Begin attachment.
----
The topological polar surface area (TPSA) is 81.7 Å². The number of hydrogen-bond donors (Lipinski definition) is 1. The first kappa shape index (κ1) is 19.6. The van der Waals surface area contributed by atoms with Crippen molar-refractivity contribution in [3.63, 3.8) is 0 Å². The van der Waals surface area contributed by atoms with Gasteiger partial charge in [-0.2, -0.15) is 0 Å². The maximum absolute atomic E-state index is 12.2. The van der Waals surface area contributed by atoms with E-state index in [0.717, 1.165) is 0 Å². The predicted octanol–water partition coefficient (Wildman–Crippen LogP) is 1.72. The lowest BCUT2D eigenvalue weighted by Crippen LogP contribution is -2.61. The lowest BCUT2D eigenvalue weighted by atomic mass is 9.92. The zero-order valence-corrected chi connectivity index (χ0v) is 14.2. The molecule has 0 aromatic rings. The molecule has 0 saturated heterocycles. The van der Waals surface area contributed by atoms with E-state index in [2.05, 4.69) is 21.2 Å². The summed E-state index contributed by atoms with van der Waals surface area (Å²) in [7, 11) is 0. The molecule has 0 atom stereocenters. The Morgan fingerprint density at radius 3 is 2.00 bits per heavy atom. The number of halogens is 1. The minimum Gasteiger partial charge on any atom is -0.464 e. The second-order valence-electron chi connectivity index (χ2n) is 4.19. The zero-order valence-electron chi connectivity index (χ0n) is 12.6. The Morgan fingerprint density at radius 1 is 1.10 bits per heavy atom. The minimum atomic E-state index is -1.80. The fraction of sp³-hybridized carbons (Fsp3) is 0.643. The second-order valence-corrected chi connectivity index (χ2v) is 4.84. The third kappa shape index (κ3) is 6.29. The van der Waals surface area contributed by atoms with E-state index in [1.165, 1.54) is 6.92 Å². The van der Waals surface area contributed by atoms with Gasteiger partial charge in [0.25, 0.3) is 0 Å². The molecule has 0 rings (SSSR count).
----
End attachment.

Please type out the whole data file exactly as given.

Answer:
The topological polar surface area (TPSA) is 81.7 Å². The number of hydrogen-bond donors (Lipinski definition) is 1. The first kappa shape index (κ1) is 19.6. The van der Waals surface area contributed by atoms with Crippen molar-refractivity contribution in [3.63, 3.8) is 0 Å². The van der Waals surface area contributed by atoms with Gasteiger partial charge in [-0.2, -0.15) is 0 Å². The maximum absolute atomic E-state index is 12.2. The van der Waals surface area contributed by atoms with E-state index in [0.717, 1.165) is 0 Å². The predicted octanol–water partition coefficient (Wildman–Crippen LogP) is 1.72. The lowest BCUT2D eigenvalue weighted by Crippen LogP contribution is -2.61. The lowest BCUT2D eigenvalue weighted by atomic mass is 9.92. The zero-order valence-corrected chi connectivity index (χ0v) is 14.2. The molecule has 0 aromatic rings. The molecule has 0 saturated heterocycles. The van der Waals surface area contributed by atoms with E-state index in [2.05, 4.69) is 21.2 Å². The summed E-state index contributed by atoms with van der Waals surface area (Å²) in [7, 11) is 0. The molecule has 0 atom stereocenters. The Morgan fingerprint density at radius 3 is 2.00 bits per heavy atom. The number of halogens is 1. The minimum Gasteiger partial charge on any atom is -0.464 e. The second-order valence-electron chi connectivity index (χ2n) is 4.19. The zero-order valence-electron chi connectivity index (χ0n) is 12.6. The Morgan fingerprint density at radius 1 is 1.10 bits per heavy atom. The minimum atomic E-state index is -1.80. The fraction of sp³-hybridized carbons (Fsp3) is 0.643. The second-order valence-corrected chi connectivity index (χ2v) is 4.84. The third kappa shape index (κ3) is 6.29. The van der Waals surface area contributed by atoms with E-state index in [1.165, 1.54) is 6.92 Å². The van der Waals surface area contributed by atoms with Gasteiger partial charge in [0.25, 0.3) is 0 Å². The molecule has 0 rings (SSSR count).